Ignorance is bliss.

One way this refusal to know things shows itself is in how the abusers refuse to acknowledge the consequences of their own actions. My mother’s lies about my supposedly having an autism spectrum disorder, described in the language of narcissism (an obvious projection of her own pathologies), resulted in the family taking the attitude it had towards me that I, with all of my own faults and peculiar childhood behaviour, was ‘born this way,’ rather than manipulated and bullied into behaving as I did.

Telling me, about nine or ten at the time, that the psychiatrist who’d examined me (or so Mom’s legend went) said I was, apart from being autistic, so extremely retarded that I should have been locked away in an asylum and they should have “thrown away the key,” my mother didn’t want to take any responsibility for the psychological damage she’d done to me. My ‘having grown out of’ this extremely inauspicious mental state was, according to her, “a miracle from God.” (She wasn’t ever religious.)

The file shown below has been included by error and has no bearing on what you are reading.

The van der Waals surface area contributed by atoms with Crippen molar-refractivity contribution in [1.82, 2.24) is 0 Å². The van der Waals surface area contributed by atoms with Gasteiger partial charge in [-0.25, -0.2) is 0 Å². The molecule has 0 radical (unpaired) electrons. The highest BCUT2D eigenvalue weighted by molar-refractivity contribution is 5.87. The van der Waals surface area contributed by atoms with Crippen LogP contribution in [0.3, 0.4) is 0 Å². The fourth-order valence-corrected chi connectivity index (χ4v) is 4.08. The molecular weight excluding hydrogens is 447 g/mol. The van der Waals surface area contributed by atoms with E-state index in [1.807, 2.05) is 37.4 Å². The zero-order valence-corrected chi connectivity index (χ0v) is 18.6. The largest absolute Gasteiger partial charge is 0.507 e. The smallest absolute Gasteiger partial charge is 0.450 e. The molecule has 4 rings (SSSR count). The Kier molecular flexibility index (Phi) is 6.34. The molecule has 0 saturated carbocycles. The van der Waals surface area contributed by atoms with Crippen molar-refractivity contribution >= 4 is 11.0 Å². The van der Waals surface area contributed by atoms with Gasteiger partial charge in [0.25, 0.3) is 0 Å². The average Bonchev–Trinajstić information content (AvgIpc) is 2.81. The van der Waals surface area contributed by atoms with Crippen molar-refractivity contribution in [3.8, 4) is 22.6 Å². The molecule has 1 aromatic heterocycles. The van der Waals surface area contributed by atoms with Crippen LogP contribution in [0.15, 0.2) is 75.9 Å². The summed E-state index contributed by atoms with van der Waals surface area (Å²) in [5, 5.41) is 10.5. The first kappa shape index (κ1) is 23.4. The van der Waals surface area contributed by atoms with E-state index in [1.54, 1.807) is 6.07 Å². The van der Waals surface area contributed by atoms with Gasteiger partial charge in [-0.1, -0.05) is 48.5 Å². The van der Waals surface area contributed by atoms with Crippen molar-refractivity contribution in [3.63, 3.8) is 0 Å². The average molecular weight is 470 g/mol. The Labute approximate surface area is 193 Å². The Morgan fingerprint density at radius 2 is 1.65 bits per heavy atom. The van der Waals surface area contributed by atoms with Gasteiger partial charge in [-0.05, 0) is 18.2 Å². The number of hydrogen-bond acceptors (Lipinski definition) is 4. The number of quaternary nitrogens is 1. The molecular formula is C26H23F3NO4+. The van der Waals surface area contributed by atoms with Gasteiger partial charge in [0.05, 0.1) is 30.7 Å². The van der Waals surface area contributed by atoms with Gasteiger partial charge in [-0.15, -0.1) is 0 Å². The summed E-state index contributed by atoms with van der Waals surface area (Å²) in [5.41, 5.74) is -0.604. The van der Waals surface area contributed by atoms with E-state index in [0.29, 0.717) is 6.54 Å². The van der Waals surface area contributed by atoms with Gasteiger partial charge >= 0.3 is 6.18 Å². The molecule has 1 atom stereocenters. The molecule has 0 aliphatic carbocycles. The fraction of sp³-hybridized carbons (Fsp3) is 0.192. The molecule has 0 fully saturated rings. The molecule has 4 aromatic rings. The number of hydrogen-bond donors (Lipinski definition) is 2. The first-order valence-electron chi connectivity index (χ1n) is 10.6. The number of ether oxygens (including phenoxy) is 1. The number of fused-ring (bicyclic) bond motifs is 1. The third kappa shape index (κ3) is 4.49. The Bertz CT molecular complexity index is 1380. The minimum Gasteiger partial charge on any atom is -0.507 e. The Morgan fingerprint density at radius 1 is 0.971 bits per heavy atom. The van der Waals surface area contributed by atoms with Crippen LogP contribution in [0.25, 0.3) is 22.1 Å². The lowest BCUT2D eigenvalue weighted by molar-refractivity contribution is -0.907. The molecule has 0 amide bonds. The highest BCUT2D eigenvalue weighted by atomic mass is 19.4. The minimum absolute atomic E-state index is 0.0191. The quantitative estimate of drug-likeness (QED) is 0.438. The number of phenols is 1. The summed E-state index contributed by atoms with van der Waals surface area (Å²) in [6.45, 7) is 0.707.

Instead of confronting how her tactless choice of words had affected the psyche of an impressionable child, she decades later modified her lie with a new and equally phoney, amateur diagnosis (in the early 2000s, when I was in my early thirties) that I have Asperger Syndrome, since it was obvious that I’ve always been far from mentally incompetent. This refusal of hers to learn from past mistakes not only proves my point about her and -K, but it was one of the things that caused my permanent estrangement from the family.